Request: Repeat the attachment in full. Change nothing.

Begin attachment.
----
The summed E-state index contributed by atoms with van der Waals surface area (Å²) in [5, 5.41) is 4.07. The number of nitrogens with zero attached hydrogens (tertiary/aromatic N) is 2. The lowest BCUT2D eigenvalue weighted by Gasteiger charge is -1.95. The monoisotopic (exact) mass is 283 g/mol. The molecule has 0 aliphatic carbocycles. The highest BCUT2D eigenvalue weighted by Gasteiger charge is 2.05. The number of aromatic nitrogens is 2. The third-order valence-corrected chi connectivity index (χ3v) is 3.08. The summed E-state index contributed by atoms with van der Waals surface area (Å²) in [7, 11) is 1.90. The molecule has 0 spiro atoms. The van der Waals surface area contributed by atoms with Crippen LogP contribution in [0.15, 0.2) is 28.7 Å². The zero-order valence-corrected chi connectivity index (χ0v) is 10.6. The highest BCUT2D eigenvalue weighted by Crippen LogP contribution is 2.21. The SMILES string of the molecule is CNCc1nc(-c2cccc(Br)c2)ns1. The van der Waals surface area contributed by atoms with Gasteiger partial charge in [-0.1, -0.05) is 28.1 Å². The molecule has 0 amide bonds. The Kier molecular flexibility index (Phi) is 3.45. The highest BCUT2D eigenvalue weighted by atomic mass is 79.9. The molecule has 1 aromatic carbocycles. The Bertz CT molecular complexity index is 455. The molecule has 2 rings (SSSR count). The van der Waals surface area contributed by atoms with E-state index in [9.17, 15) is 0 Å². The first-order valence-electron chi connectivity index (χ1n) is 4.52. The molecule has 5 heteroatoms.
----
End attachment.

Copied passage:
The summed E-state index contributed by atoms with van der Waals surface area (Å²) in [5, 5.41) is 4.07. The number of nitrogens with zero attached hydrogens (tertiary/aromatic N) is 2. The lowest BCUT2D eigenvalue weighted by Gasteiger charge is -1.95. The monoisotopic (exact) mass is 283 g/mol. The molecule has 0 aliphatic carbocycles. The highest BCUT2D eigenvalue weighted by Gasteiger charge is 2.05. The number of aromatic nitrogens is 2. The third-order valence-corrected chi connectivity index (χ3v) is 3.08. The summed E-state index contributed by atoms with van der Waals surface area (Å²) in [7, 11) is 1.90. The molecule has 0 spiro atoms. The van der Waals surface area contributed by atoms with Crippen LogP contribution in [0.15, 0.2) is 28.7 Å². The zero-order valence-corrected chi connectivity index (χ0v) is 10.6. The highest BCUT2D eigenvalue weighted by Crippen LogP contribution is 2.21. The SMILES string of the molecule is CNCc1nc(-c2cccc(Br)c2)ns1. The van der Waals surface area contributed by atoms with Gasteiger partial charge in [-0.1, -0.05) is 28.1 Å². The molecule has 0 amide bonds. The Kier molecular flexibility index (Phi) is 3.45. The highest BCUT2D eigenvalue weighted by atomic mass is 79.9. The molecule has 1 aromatic carbocycles. The Bertz CT molecular complexity index is 455. The molecule has 2 rings (SSSR count). The van der Waals surface area contributed by atoms with E-state index in [9.17, 15) is 0 Å². The first-order valence-electron chi connectivity index (χ1n) is 4.52. The molecule has 5 heteroatoms.